Crisis Response More Influential Than Customer Opinion: Study

Weber Shandwick’s study suggests we watch closely when things go bad.


A new global survey suggests that when consumers set about to determine a brand’s quality, they value how a company responds during a crisis almost as much as what other customers say about it… or in Canada’s case, even more so.

Weber Shandwick’s second Company Behind the Brand survey of more than 1,050 executives and 2,100 consumers worldwide asked (among other things) what sources informed how they learned about a company.

“What customers say about it” ranked first worldwide, with 88% of respondents choosing that option. That’s in step with the report’s findings that consumers generally feel more empowered and influential. When asked “are companies today influenced more, the same or less by consumer opinions” compared to five years ago, the majority (68%) said consumers are now more powerful. Another 86% of consumer respondents said they wield a “great deal” or “moderate” amount of influence over companies.

Second to other customers’ opinions, and selected by 85% of global respondents, was “how a company responds to and addresses any problems it faces.”

However, in Canada, crisis response counted for more than the word of another consumer. Eighty-eight per cent of Canadian respondents selected crisis response as a factor in judging a company overall, topping the 87% who chose customer response.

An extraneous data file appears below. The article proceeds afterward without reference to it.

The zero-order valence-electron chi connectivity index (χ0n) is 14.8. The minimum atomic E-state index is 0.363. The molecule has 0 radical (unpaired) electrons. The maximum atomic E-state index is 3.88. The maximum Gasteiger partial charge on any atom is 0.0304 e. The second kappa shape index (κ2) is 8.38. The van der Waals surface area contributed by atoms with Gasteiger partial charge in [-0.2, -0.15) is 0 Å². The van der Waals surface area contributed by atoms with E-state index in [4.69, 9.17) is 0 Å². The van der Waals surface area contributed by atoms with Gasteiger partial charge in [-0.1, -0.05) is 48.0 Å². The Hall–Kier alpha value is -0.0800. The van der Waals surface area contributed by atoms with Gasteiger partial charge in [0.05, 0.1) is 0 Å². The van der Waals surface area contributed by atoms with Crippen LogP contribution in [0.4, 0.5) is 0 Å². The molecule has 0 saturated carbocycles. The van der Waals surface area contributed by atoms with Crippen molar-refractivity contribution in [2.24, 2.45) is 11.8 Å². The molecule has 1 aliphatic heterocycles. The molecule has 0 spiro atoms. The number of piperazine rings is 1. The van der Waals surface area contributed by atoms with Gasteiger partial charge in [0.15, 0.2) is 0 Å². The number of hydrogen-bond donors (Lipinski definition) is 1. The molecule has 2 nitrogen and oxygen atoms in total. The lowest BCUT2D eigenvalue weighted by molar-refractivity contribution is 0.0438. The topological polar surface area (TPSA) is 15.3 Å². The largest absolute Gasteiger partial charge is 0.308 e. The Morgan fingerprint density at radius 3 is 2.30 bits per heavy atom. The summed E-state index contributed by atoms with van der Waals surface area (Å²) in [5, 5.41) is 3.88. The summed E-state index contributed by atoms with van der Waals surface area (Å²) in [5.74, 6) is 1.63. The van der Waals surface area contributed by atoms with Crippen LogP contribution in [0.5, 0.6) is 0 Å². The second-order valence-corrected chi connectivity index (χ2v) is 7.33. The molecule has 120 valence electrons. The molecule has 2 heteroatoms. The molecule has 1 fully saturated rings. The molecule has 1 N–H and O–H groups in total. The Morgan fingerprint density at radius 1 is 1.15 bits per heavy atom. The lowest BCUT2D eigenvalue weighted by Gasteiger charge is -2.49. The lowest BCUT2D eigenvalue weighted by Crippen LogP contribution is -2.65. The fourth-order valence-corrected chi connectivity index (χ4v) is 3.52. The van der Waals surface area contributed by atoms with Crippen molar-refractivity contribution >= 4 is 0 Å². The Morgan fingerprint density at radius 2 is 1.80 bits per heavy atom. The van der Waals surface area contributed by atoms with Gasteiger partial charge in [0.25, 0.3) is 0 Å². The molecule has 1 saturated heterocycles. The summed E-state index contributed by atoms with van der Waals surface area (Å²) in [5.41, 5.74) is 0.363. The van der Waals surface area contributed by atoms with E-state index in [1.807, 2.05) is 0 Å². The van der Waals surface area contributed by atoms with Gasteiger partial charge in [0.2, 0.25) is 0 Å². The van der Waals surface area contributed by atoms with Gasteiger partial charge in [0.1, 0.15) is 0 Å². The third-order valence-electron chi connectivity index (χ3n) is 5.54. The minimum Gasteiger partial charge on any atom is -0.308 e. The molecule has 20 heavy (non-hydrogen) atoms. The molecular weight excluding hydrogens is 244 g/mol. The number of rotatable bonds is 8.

“The finding that company responsiveness is so important is a critical shift in reputation building that should be addressed by all companies, large or small,” the report said. “With more than one third of global consumers (36%) saying that they have discussions with others or share information about corporate scandals or wrongdoings, how a company responds to an issue or crisis determines its integrity, credibility and trustworthiness.”

The top five responses on the survey also included “what experts or consumer groups say about it” (83%), “What your friends, family or colleagues say,” (81%) and “What comes up about the company when you do an online search about it” (79%).

By Jeromy Lloyd